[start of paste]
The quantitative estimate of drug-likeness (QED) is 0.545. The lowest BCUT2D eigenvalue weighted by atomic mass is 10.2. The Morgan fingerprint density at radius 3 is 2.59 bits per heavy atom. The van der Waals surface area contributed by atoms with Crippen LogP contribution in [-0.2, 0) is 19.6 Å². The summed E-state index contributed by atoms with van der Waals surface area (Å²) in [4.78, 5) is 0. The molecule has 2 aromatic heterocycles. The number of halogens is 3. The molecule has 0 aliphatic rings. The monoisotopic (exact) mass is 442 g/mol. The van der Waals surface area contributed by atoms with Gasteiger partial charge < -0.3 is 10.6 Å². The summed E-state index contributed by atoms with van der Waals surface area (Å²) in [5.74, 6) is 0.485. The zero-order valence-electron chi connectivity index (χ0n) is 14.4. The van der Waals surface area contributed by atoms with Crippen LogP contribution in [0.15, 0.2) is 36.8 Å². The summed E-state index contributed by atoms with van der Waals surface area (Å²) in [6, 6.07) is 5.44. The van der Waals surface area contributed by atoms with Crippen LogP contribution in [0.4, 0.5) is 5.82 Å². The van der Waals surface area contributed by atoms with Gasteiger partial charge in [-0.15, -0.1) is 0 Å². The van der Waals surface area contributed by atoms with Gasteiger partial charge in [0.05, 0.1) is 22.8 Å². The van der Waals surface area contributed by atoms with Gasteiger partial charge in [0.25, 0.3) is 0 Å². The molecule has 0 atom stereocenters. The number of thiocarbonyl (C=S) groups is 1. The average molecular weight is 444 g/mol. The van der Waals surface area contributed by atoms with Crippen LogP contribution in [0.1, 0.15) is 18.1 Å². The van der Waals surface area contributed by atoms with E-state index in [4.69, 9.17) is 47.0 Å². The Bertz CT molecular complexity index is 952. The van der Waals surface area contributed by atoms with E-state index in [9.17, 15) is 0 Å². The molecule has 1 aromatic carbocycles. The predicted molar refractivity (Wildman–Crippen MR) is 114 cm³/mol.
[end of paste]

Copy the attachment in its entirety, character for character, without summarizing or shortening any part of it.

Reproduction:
The quantitative estimate of drug-likeness (QED) is 0.545. The lowest BCUT2D eigenvalue weighted by atomic mass is 10.2. The Morgan fingerprint density at radius 3 is 2.59 bits per heavy atom. The van der Waals surface area contributed by atoms with Crippen LogP contribution in [-0.2, 0) is 19.6 Å². The summed E-state index contributed by atoms with van der Waals surface area (Å²) in [4.78, 5) is 0. The molecule has 2 aromatic heterocycles. The number of halogens is 3. The molecule has 0 aliphatic rings. The monoisotopic (exact) mass is 442 g/mol. The van der Waals surface area contributed by atoms with Gasteiger partial charge < -0.3 is 10.6 Å². The summed E-state index contributed by atoms with van der Waals surface area (Å²) in [5.74, 6) is 0.485. The zero-order valence-electron chi connectivity index (χ0n) is 14.4. The van der Waals surface area contributed by atoms with Crippen LogP contribution in [0.15, 0.2) is 36.8 Å². The summed E-state index contributed by atoms with van der Waals surface area (Å²) in [6, 6.07) is 5.44. The van der Waals surface area contributed by atoms with Crippen LogP contribution in [0.4, 0.5) is 5.82 Å². The van der Waals surface area contributed by atoms with Gasteiger partial charge in [-0.15, -0.1) is 0 Å². The van der Waals surface area contributed by atoms with Gasteiger partial charge in [0.05, 0.1) is 22.8 Å². The van der Waals surface area contributed by atoms with Gasteiger partial charge in [0.25, 0.3) is 0 Å². The molecule has 0 atom stereocenters. The number of thiocarbonyl (C=S) groups is 1. The average molecular weight is 444 g/mol. The van der Waals surface area contributed by atoms with Crippen LogP contribution in [0.1, 0.15) is 18.1 Å². The van der Waals surface area contributed by atoms with E-state index in [4.69, 9.17) is 47.0 Å². The Bertz CT molecular complexity index is 952. The van der Waals surface area contributed by atoms with E-state index in [9.17, 15) is 0 Å². The molecule has 1 aromatic carbocycles. The predicted molar refractivity (Wildman–Crippen MR) is 114 cm³/mol.